This paper examines the maternal role of teacher as “not-mother” in the early childhood classroom. As a classroom teacher-scholar, I argue that the particular nurturance, care, and affection of mothering are critical elements in the thinking and learning of young children (Recchia et al. 2018; Osgood 2012; Osgood 2006; Goldstein 1998a). As a not-mother/practitioner/scholar, I place my subjectivities in a space in between and amidst discussions of professionalization, “natural care”, and “ethical care” (Ailwood 2008; Osgood 2006; Hoagland 1990; Goldstein 1998a; Noddings 1984). Positioned from within the early childhood classroom, I wonder:
  • How might we weave “professionalism” and maternal care into the roles of early childhood practitioners?
  • Is there space for us to be both maternal and professional?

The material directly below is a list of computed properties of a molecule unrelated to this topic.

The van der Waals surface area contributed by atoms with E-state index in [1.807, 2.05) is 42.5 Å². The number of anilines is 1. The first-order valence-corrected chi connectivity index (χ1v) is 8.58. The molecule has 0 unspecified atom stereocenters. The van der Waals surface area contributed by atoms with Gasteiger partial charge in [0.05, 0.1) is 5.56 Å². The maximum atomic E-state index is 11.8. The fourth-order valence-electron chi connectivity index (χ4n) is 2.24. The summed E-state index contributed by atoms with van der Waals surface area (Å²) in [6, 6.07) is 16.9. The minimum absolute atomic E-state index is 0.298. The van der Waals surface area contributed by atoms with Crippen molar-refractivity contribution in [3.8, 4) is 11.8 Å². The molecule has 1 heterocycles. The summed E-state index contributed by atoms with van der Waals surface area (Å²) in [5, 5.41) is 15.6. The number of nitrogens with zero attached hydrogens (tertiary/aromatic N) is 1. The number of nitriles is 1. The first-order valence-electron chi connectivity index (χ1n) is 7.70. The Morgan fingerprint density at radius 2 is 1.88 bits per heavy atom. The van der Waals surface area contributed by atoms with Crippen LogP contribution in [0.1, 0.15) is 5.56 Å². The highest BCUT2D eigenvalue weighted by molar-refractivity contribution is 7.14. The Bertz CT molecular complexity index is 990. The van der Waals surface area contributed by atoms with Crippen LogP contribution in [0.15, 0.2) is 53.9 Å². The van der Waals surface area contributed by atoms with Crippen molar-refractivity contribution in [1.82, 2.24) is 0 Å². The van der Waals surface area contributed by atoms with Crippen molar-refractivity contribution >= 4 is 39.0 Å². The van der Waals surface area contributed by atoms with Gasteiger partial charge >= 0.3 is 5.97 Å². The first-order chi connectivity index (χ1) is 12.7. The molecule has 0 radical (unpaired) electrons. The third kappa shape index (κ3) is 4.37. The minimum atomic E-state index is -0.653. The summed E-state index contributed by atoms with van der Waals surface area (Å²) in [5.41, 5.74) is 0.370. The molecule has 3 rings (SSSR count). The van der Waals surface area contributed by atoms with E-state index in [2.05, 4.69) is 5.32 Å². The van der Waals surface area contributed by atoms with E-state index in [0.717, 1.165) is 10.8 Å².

• What possibilities does the role of not-mother create as an early childhood practitioner? What limitations does it impose?
Positionings: Identity(ies) in Which these Stories are Conceived
As we move forward into the body of these subjectivities and stories, I want to be clear about my subjectivities and how they operate in this space. I am a cis-gendered, white woman of privilege, and these realities shape the constructs and stories of motherhood(s) that are put forth in the context of this paper. Constructs of mothering are raced and classed, and my subjectivities offer particular lenses as well as limitations (Collins 2000; Case 1997). In this paper, I attempt only to address the mothering subjectivities that are available to me through my experiences, recognizing the limitations imposed by my positioning in the world.

2. On the Use of the Word “Mother”: Status and Stance of the Almost-Mother in ECE

I fluidly use “mother”, “maternal”, “mothering”, and “motherhood” in the context of this paper. I realize that I could call it something else. I could use a term more palatable, more acceptable in the larger conversation of education. You could call it the “ethic of care” (Noddings 1984), or any other, more acceptable term. More “professional”. And yet, as a practitioner, those palatable words are not enough. And they are not mine, not of me and my practice.